New therapeutic approaches to repair herniated discs in the lumbar spine using novel tissue engineering and regenerative medicine strategies have shown promising outcomes in preclinical studies and target the underlying problem of disc injury or instability, unlike current nonsurgical and surgical treatments. Though these emerging biological repair methods still face challenges as they advance to and through clinical testing in patients, they may be able to offer significant pain reduction and restore flexibility and motion of the spine, according to a Review article published in BioResearch Open Access.
In "Tissue Engineering a Biological Repair Strategy for Lumbar Disc Herniation," Grace O'Connell, PhD, University of California (UC), Berkeley, and J. Kent Leach and Eric Klineberg, UC, Davis and UC, Davis Medical Center, describe recent progress in clinical studies of cell-based tissue engineering approaches combined with materials-based advances. The authors provide a comprehensive review of the literature, clearly presenting the features of clinical disc herniation, the mechanical properties of intervertebral discs and how they relate to the stability, flexibility, and load-bearing functions of the spine, and the latest research on the scope and promise of tissue engineering approaches to repair or replace disc tissue.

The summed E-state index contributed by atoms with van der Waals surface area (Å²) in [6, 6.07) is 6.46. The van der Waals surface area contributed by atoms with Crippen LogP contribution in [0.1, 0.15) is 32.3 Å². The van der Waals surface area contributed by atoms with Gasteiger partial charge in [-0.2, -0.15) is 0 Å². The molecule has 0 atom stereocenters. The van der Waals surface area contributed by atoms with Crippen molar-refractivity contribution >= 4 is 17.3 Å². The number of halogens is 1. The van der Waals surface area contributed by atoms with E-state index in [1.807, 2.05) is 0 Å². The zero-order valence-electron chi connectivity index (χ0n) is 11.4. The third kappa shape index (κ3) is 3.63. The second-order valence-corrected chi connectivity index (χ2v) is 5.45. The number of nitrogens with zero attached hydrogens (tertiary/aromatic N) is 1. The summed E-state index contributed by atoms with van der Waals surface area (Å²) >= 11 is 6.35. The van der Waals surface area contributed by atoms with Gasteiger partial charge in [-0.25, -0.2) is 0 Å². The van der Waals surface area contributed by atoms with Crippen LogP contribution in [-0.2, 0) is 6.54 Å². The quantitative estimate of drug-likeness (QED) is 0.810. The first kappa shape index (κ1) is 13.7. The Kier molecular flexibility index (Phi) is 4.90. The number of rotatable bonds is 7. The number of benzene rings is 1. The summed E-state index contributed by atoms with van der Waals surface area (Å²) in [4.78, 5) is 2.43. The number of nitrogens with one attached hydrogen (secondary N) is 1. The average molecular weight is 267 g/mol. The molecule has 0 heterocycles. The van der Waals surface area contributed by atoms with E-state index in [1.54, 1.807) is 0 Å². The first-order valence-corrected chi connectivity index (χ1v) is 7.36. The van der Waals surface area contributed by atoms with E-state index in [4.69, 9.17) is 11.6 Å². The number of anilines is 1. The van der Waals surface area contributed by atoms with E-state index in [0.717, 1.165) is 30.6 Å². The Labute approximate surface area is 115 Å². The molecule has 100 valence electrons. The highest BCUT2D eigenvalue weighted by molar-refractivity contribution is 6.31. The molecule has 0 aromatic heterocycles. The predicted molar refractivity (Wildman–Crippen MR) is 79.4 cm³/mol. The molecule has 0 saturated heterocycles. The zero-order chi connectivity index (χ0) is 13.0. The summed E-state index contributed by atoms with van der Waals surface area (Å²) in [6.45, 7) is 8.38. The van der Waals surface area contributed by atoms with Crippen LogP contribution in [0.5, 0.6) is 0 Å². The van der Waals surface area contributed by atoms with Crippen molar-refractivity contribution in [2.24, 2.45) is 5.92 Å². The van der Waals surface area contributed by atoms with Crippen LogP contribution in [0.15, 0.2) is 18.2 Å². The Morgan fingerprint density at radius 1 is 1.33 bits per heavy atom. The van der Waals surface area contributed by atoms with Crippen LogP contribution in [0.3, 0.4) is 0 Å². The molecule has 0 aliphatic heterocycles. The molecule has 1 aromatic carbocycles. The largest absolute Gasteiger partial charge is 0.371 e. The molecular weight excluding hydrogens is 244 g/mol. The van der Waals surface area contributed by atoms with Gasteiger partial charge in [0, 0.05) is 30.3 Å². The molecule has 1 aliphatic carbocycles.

"This review provides an excellent up-to-date source of information on the role tissue engineering and regenerative medicine strategies can play in disc herniation repair," says BioResearch Open Access Editor Jane Taylor, PhD, MRC Centre for Regenerative Medicine, University of Edinburgh, Scotland.
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